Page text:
The economic inequality in India expressed in terms of Gini coefficient is well more than 0.35. There are some factors in India like the caste system, extreme dependence on agriculture by more than 60% of the population and disproportionate growth of urban centres which perpetuate this inequality. But it is the overall failure of the government to address the inequality through better implementation of its social welfare programmes that makes the situation worse. It is the responsibility of the government to provide universal education and health facilities to its people. The illiterate and unhealthy poor in India are thrown into the abyss of poverty through a vicious cycle unless the state performs its duties.


Scientists and politicians across the world are debating whether the global warming is real or not. You don’t need a better evidence for this than the scramble for the resource of Arctic Ocean by the eight nations that constitute the Arctic Council, United States, Russia, Norway, Finland, Iceland, Denmark, Canada and Sweden and also some others outside it looking for a pie of the new wealth.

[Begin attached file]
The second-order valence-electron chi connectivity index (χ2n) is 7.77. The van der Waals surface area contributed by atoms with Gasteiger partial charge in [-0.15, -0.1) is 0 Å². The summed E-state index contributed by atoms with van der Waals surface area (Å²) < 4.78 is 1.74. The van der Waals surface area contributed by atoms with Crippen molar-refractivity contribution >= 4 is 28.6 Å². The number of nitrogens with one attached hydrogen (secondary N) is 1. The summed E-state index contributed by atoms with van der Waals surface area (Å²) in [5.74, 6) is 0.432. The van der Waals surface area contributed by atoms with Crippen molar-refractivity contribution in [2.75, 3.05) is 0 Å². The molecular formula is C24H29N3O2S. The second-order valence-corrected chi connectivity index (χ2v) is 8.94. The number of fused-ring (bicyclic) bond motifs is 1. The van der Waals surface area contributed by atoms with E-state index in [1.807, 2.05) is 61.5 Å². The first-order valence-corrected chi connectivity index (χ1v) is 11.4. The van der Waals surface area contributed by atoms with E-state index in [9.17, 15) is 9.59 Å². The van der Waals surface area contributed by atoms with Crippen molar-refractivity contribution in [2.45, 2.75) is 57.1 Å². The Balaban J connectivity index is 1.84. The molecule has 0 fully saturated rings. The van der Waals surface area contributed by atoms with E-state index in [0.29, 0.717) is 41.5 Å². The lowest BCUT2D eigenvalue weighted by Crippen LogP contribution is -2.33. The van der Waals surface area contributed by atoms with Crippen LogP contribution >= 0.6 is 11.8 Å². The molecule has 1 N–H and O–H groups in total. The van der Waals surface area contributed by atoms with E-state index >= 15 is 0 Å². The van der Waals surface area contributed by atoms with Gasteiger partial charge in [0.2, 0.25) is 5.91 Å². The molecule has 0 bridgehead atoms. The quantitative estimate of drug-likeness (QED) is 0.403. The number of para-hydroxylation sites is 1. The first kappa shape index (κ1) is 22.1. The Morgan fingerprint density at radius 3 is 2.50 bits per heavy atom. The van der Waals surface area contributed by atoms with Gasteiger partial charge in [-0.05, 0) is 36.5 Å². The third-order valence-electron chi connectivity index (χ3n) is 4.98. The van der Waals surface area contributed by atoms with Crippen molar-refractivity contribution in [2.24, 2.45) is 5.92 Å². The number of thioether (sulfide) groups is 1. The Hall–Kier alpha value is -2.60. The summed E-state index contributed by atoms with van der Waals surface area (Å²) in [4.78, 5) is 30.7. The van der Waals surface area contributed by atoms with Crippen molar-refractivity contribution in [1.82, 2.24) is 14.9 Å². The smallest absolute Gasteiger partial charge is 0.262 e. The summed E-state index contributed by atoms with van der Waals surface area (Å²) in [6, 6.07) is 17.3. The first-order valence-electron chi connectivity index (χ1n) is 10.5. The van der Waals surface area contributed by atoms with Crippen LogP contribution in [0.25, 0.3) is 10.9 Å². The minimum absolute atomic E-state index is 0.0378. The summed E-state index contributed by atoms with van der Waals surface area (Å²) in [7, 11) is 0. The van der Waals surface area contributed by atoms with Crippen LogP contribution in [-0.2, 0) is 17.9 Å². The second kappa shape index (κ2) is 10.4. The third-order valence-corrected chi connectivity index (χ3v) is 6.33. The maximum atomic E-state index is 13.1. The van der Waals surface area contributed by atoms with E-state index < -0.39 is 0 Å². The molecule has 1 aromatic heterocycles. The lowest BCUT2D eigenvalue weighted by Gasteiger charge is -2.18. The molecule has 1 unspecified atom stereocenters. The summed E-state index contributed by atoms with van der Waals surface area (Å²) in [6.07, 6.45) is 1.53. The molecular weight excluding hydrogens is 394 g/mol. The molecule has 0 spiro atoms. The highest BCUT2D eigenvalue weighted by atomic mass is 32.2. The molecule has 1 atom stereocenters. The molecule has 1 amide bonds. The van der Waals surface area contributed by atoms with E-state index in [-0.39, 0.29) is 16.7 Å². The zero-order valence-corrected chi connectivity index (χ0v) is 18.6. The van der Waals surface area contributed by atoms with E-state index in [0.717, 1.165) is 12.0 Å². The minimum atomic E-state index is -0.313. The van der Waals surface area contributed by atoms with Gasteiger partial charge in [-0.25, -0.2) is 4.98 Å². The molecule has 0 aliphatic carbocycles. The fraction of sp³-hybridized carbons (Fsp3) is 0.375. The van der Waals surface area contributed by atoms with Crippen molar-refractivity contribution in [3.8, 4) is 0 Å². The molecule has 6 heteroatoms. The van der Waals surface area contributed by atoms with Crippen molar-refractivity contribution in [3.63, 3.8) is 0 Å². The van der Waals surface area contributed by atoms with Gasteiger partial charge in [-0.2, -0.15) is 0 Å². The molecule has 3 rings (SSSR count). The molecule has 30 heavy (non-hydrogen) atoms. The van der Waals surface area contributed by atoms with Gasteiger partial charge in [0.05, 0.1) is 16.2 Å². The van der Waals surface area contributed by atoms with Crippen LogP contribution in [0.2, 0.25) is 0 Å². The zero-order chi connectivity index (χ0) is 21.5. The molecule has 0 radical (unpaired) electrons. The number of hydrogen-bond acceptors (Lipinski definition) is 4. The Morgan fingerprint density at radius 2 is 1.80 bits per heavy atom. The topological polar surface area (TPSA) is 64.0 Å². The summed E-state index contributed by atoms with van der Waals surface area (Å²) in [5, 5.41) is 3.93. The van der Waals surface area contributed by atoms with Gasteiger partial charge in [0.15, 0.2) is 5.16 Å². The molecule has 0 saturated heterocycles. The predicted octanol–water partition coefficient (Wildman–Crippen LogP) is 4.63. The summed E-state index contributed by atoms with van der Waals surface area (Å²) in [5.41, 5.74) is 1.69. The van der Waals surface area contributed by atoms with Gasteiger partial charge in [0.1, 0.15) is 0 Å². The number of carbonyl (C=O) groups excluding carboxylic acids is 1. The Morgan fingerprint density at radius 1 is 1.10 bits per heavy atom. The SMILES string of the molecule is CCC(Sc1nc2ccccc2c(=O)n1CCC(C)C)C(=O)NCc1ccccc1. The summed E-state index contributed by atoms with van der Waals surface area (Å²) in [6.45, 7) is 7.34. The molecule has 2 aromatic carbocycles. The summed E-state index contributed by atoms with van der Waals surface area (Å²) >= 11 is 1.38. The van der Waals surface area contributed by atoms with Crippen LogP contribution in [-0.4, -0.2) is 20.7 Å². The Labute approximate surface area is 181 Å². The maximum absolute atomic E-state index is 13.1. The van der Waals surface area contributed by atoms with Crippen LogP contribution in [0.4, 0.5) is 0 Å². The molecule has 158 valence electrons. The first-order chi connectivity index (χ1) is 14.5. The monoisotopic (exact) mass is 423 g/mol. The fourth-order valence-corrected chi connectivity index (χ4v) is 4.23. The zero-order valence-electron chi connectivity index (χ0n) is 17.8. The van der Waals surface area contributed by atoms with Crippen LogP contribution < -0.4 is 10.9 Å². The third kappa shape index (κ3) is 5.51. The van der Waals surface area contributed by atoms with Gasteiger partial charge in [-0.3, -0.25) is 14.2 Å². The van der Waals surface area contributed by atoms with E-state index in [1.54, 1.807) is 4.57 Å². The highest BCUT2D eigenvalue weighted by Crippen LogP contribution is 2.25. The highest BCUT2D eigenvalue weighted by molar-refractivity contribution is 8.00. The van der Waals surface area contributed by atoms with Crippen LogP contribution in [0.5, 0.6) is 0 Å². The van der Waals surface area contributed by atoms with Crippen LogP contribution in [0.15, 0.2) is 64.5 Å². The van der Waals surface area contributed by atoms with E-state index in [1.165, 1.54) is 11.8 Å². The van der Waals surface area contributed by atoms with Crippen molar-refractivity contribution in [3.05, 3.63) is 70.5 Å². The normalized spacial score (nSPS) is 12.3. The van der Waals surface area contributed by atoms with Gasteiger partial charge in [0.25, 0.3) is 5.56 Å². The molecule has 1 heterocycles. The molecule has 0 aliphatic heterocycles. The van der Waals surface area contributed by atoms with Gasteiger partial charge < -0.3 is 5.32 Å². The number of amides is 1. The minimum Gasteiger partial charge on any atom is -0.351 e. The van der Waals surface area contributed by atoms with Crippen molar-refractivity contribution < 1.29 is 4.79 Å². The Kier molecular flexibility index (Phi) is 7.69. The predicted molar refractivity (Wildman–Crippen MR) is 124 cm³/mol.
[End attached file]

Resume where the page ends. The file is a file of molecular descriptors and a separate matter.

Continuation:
The melting of Arctic ice exposes the ocean in summer throwing open opportunities for navigation, exploitation of mineral and oil resources and research. Instead of finding ways to mitigate the impacts of melting of ice on native communities and the rise in sea level through global forums like United Nations Framework Convention on Climate Change, the Arctic Council states regard the Arctic Ocean as a legitimate avenue for exploitation of resources.

Among the Arctic council states, there is a considerable opposition to the claims of Russia by the other states. Since Russia has the longest coastline among them, most of the Arctic Ocean would be under its control if the international maritime laws like UNCLOS are applied. This is resented by the other states, particularly United States.

The uneasy relationship between Russia and Unites States on international issues have a spillover effect in Arctic Ocean. There is a need for the United Nations to play a dominant role on the fate of Arctic Ocean considering it as global commons like the mechanism for Indian Ocean. Otherwise, the whole world would have to repent and not only the native communities of Arctic.

Keerthi Narayan
Answer to question 2 was very good. Answer to one could have been a little more specific. i.e. you could have listed down reasons for why growth has not resulted in equality.
  • Kirthi